Review | A landmark Sufjan Stevens album springs to life onstage

Review | A landmark Sufjan Stevens album springs to life onstage

NEW YORK — The richness of Sufjan Stevens’s work feels at home on a stage. His 2007 album “The BQE,” an ode to the Brooklyn Queens Expressway, was a mixed-media work that debuted at the Brooklyn Academy of Music, complete with projections and synchronized Hula-Hoopers. Now, Stevens’s “Illinois” album is in three-dimension, thanks to a kaleidoscopic collaboration of movement, theater and music.

The 2005 concept album is still applauded for its imaginative indie-folk take on Illinois (as a state, as an essence). The second album of Stevens’s “50 States” project (48 still remain), it’s often cited as one of the strongest albums of that decade. Spanning chamber, pop, rock and other genres, “Illinois” weaves historical and personal anecdotes with a playful honesty.

“Illinoise” (with an “e”), a staged interpretation by Jackie Sibblies Drury and Justin Peck, has a similarly epic quality. The piece is lush with theatricality, successfully using a harmony of elements to explore Stevens’s work. Upside-down pine trees are suspended above stage. A 14-person live band — with vocalists dressed in butterfly wings – is prominently featured on red scaffolding (the scenic design is by Adam Rigg). “Illinoise” is all-encompassing yet intimate, a testament to the delicateness and danger of Stevens’s work.

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At the piece’s start, Henry (Ricky Ubeda) leaves the bed of his partner, Douglas (Ahmad Simmons), with a palpable grief. He quickly packs his things, including a journal adorned with a butterfly, throws on a pair of hiking boots and exits — later reentering the stage through a field of wheat strewn with gold light.

A clever use of props has transformed the set into a confessional campfire. Other dancers emerge dressed in outdoor gear and holding lanterns, orbs of lights and their own journals. They explore the campsite, a ritual set to Stevens’s jubilant “Come On! …” It’s an upbeat exaltation, as dancers jump and twirl to the song’s upswings and blaring trumpet.

A reworking of the remaining tracks (a brimming arrangement by Timo Andres) is set to stories shared around the campfire. With no written dialogue, Drury (a Pulitzer winner for the play “Fairview”) and Peck (the resident choreographer at the New York City Ballet) smartly use the vignettes to raise questions about connection, queerness and death.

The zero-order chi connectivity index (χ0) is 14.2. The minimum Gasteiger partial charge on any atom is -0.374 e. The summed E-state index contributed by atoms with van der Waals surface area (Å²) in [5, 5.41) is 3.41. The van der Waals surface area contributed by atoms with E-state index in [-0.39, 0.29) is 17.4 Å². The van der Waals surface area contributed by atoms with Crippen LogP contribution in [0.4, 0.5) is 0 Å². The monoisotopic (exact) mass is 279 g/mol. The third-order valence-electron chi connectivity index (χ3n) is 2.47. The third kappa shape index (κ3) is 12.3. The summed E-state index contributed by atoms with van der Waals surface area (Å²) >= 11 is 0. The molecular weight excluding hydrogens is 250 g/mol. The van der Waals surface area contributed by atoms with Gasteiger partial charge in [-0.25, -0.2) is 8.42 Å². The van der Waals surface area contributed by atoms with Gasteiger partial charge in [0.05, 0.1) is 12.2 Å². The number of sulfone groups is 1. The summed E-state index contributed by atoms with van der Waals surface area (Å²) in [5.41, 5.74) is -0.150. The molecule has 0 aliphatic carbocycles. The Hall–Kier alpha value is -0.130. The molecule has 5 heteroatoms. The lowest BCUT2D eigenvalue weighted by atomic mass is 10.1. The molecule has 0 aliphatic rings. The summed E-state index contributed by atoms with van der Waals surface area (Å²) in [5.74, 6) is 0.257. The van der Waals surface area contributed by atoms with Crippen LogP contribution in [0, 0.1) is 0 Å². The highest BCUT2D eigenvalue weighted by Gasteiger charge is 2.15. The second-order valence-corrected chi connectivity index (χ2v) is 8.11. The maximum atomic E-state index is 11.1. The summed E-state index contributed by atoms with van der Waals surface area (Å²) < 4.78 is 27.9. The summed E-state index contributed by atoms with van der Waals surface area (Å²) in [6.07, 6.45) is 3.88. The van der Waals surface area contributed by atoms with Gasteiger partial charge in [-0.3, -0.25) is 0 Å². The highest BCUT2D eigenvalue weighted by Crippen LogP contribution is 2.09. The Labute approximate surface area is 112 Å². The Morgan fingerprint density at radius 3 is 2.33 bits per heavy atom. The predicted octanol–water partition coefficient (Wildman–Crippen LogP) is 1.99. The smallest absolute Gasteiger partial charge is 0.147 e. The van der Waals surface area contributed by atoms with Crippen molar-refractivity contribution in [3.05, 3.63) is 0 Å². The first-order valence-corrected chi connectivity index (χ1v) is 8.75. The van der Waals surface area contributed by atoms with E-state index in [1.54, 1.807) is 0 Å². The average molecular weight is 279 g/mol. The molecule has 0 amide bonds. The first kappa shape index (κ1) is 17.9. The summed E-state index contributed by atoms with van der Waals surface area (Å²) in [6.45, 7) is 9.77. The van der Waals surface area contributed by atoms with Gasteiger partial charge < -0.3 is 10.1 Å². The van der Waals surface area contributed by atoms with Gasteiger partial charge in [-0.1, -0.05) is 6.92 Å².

Peck, the show’s director and choreographer, creates tension and longing through a manipulation of distance and touch. Dancers often repeat or build off one another’s movements to capture a sense of community, as seen in the tap dance duet set to Stevens’s folksy “Jacksonville.” The complex lyrics are difficult to fully capture from a story perspective. But Peck generates a conversation through explosive movements, punctuated by kinetic lighting (designed by Brandon Stirling Baker).

“Decatur, or, Round of Applause for Your Step-Mother!,” a stripped-down, banjo-led melody, moves through Henry’s friendship with and attraction to Carl (Ben Cook). Peck weaves childhood games into movement — tag, for instance — to emphasize intimacy, as dancers collapse into stillness, only to burst into play again.

“Casimir Pulaski Day,” eerily calm and devastatingly specific, captures the grief of terminal illness. The song’s opening lines are delivered with hushed forthrightness by the trio of superb vocalists (Elijah Lyons, Shara Nova, and TashaViets-VanLear): “Goldenrod and the 4H stone/The things I brought you when I found out/You had cancer of the bone.” Featured dancers turn and slip around each other, a repeated motif that is silky and haunting, a tense focus on yearning.

At times, “Illinoise” swerves into literalism when Stevens’s poeticism should linger. “The Man of Metropolis Steals Our Hearts,” a rocking, energetic thrash, is choreographed to dancers wearing Superman shirts (one even gets tossed into the crowd concert-style). While rousing, it’s a heavy-handed interpretation that doesn’t have the same subtlety as other scenes.

Similarly, “John Wayne Gacy, Jr.,” a strummed portrait of the infamous serial killer, is meticulously drawn but feels blunt when dancers enter wearing clown costumes. The quiet melody is puncturing, especially as the soloist dances to lyrics that turn inward: “And in my best behavior/I am really just like him/Look beneath the floorboards/For the secrets I have hid.” But the airy scene is weighed down amid the costumes, only becoming cathartic again when the vocalist Nova releases a shuddered breath.

“Illinoise” can also sometimes struggle with clarity during Henry’s narrative. Henry has one of the longest confessionals, revisiting his struggle with grief and love.

“Chicago,” the emotional indie rock classic about a road trip to the Windy City, narrates Henry’s relocation. But afterward, in the show’s second act, it becomes difficult to follow the literal events of “Illinoise” as other dancers enter and exit while portraying memories and dreams haunting Henry. Signposts of destinations like “Small Town in Middle of Nowhere” show the audience that characters are moving between places but only help so much.

Still, these are not huge marks on the genre-blending piece. Drury and Peck have crafted something cinematic, a true tribute to Stevens’s original brilliance.

Illinoise, through March 26 at Park Avenue Armory. 90 minutes with no intermission.

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